Duane Ludwig now owns a much-coveted UFC record. | Photo: Dave
On Jan. 16, 2006, Duane Ludwig
knocked out Jonathan
Goulet very quickly. Just how quickly, though, is a matter of
The Nevada State Athletic Commission recorded the finish for the
Fight Night 3 bout at 11 seconds. Pretty much everyone else
could agree the fight was over sooner, but the NSAC’s time has long
been accepted as official. For that reason, Ludwig’s
lightning-quick knockout has been kept out of the record books.
On Dec. 24, though, UFC President Dana White announced on Twitter
that Ludwig’s KO was the fastest in UFC history. White then
followed up with a video blog that showed footage to prove it.
“It was very cool,” Ludwig told the Sherdog
Radio Network’s “Beatdown” show. “Definitely a little bit
unexpected. It’s been about five years. It’s definitely cool to
have it credited to me finally.”
Of course, at this point the NSAC is not going to change its record
books. Ludwig prefers the UFC’s version of history anyway.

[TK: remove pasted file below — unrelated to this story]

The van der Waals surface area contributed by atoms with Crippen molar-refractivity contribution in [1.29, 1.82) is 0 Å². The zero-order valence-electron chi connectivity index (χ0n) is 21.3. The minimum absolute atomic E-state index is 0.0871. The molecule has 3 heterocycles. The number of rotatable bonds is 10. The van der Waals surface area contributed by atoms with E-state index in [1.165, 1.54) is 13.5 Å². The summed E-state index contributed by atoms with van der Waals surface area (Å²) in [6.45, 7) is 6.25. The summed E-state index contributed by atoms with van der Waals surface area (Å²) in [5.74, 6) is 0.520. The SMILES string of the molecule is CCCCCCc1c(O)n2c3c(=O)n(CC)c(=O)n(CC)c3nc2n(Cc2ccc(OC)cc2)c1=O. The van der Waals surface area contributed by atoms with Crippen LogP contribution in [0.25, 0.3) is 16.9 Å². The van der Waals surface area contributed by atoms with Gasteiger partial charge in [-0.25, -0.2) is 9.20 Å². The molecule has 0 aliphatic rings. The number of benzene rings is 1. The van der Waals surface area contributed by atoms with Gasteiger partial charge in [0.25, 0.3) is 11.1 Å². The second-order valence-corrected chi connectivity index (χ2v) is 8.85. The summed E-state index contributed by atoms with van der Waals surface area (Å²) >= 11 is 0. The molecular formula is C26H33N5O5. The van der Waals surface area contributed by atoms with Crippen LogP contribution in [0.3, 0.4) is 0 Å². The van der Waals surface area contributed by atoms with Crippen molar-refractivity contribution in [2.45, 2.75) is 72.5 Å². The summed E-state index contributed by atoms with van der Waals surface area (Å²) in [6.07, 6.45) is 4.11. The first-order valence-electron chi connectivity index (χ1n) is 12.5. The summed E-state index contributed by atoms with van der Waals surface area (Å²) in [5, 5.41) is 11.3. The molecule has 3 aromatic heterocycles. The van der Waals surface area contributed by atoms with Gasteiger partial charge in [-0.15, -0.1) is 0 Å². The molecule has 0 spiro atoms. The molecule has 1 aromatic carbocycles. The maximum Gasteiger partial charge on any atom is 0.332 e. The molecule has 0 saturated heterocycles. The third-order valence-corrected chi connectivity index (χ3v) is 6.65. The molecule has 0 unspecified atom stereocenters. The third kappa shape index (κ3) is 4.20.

“That’s more than enough because Dana White and the UFC and the
fans, they’re all my brothers and my family,” he said. “That means
more to me than a government employee in a suit. I’m definitely
happy with the UFC stepping in and Dana White being a man of his
On his video blog, White timed Ludwig’s KO of Goulet, Todd
Duffee’s KO of Tim Hague, and
Sung Jung’s recent KO of Mark
Hominick. Officially, the Duffee and Jung finishes came at
seven seconds. White timed Duffee’s at 7.56 seconds and Jung’s at
6.26 seconds. Ludwig believes he beat Goulet in four seconds, but
the UFC president called it 6.06 seconds, which still edged Jung if
you agree with the UFC’s own timekeeping.
“It separates me from everybody past, present and possibly future
on the planet Earth,” Ludwig said. “It’s definitely cool to stand
out from every other human being. It’s definitely cool to be known
for that because that’s some ninja stuff there. Also, the way that
it went down, the technical precision, the setup and stepping off
to the side -- it wasn’t just like I closed my eyes and got a lucky
punch. There was some thought process into that.”
And then years to get the UFC to recognize him for it. Jung
blitzing Hominick so quickly in December helped bring the issue
back up, but Jung nearly claimed the record himself, which raises
the question: Can the record be broken?
“I’m sure there’s definitely things that can happen, but it looks
like in history, it hasn’t happened yet,” Ludwig said. “If it does,
then that’s cool. But for right now, I’d like to just enjoy this a
Listen to the full
interview (beginning at 51:55).